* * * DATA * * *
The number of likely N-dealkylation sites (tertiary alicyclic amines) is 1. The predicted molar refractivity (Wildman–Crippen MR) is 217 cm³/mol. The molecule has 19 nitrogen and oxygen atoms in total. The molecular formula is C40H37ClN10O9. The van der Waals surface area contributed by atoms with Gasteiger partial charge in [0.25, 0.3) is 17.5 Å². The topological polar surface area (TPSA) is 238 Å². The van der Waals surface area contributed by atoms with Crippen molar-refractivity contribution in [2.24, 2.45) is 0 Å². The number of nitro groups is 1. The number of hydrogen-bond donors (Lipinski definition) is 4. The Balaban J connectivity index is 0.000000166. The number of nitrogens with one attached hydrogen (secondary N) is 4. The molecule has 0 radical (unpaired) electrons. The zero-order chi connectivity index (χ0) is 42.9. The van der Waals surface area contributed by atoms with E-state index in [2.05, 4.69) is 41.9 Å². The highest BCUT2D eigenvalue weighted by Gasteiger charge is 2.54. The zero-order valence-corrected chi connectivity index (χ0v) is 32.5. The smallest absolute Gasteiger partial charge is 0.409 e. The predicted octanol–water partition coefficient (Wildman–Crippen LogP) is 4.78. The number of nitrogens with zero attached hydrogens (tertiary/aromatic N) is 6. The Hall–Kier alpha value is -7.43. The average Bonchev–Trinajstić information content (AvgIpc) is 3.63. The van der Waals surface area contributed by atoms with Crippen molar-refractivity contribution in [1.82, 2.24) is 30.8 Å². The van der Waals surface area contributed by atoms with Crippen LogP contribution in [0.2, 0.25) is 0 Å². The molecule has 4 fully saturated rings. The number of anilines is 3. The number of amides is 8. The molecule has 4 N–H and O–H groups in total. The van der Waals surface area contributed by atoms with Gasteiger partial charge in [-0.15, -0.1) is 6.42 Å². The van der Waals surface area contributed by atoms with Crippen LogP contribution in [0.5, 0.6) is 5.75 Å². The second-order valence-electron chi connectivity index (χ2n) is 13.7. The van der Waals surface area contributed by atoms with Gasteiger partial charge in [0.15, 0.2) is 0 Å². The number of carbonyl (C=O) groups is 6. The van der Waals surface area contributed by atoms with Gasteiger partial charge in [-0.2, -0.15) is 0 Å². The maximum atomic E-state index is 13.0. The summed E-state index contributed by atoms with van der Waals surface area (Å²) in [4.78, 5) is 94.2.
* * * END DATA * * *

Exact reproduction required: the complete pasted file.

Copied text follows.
The number of likely N-dealkylation sites (tertiary alicyclic amines) is 1. The predicted molar refractivity (Wildman–Crippen MR) is 217 cm³/mol. The molecule has 19 nitrogen and oxygen atoms in total. The molecular formula is C40H37ClN10O9. The van der Waals surface area contributed by atoms with Gasteiger partial charge in [0.25, 0.3) is 17.5 Å². The topological polar surface area (TPSA) is 238 Å². The van der Waals surface area contributed by atoms with Crippen molar-refractivity contribution in [2.24, 2.45) is 0 Å². The number of nitro groups is 1. The number of hydrogen-bond donors (Lipinski definition) is 4. The Balaban J connectivity index is 0.000000166. The number of nitrogens with one attached hydrogen (secondary N) is 4. The molecule has 0 radical (unpaired) electrons. The zero-order chi connectivity index (χ0) is 42.9. The van der Waals surface area contributed by atoms with E-state index in [2.05, 4.69) is 41.9 Å². The highest BCUT2D eigenvalue weighted by Gasteiger charge is 2.54. The zero-order valence-corrected chi connectivity index (χ0v) is 32.5. The smallest absolute Gasteiger partial charge is 0.409 e. The predicted octanol–water partition coefficient (Wildman–Crippen LogP) is 4.78. The number of nitrogens with zero attached hydrogens (tertiary/aromatic N) is 6. The Hall–Kier alpha value is -7.43. The average Bonchev–Trinajstić information content (AvgIpc) is 3.63. The van der Waals surface area contributed by atoms with Crippen molar-refractivity contribution in [1.82, 2.24) is 30.8 Å². The van der Waals surface area contributed by atoms with Crippen LogP contribution in [0.2, 0.25) is 0 Å². The molecule has 4 fully saturated rings. The number of anilines is 3. The number of amides is 8. The molecule has 4 N–H and O–H groups in total. The van der Waals surface area contributed by atoms with Gasteiger partial charge in [-0.15, -0.1) is 6.42 Å². The van der Waals surface area contributed by atoms with Crippen LogP contribution in [0.5, 0.6) is 5.75 Å². The second-order valence-electron chi connectivity index (χ2n) is 13.7. The van der Waals surface area contributed by atoms with Gasteiger partial charge in [0.15, 0.2) is 0 Å². The number of carbonyl (C=O) groups is 6. The van der Waals surface area contributed by atoms with Gasteiger partial charge in [-0.2, -0.15) is 0 Å². The maximum atomic E-state index is 13.0. The summed E-state index contributed by atoms with van der Waals surface area (Å²) in [4.78, 5) is 94.2.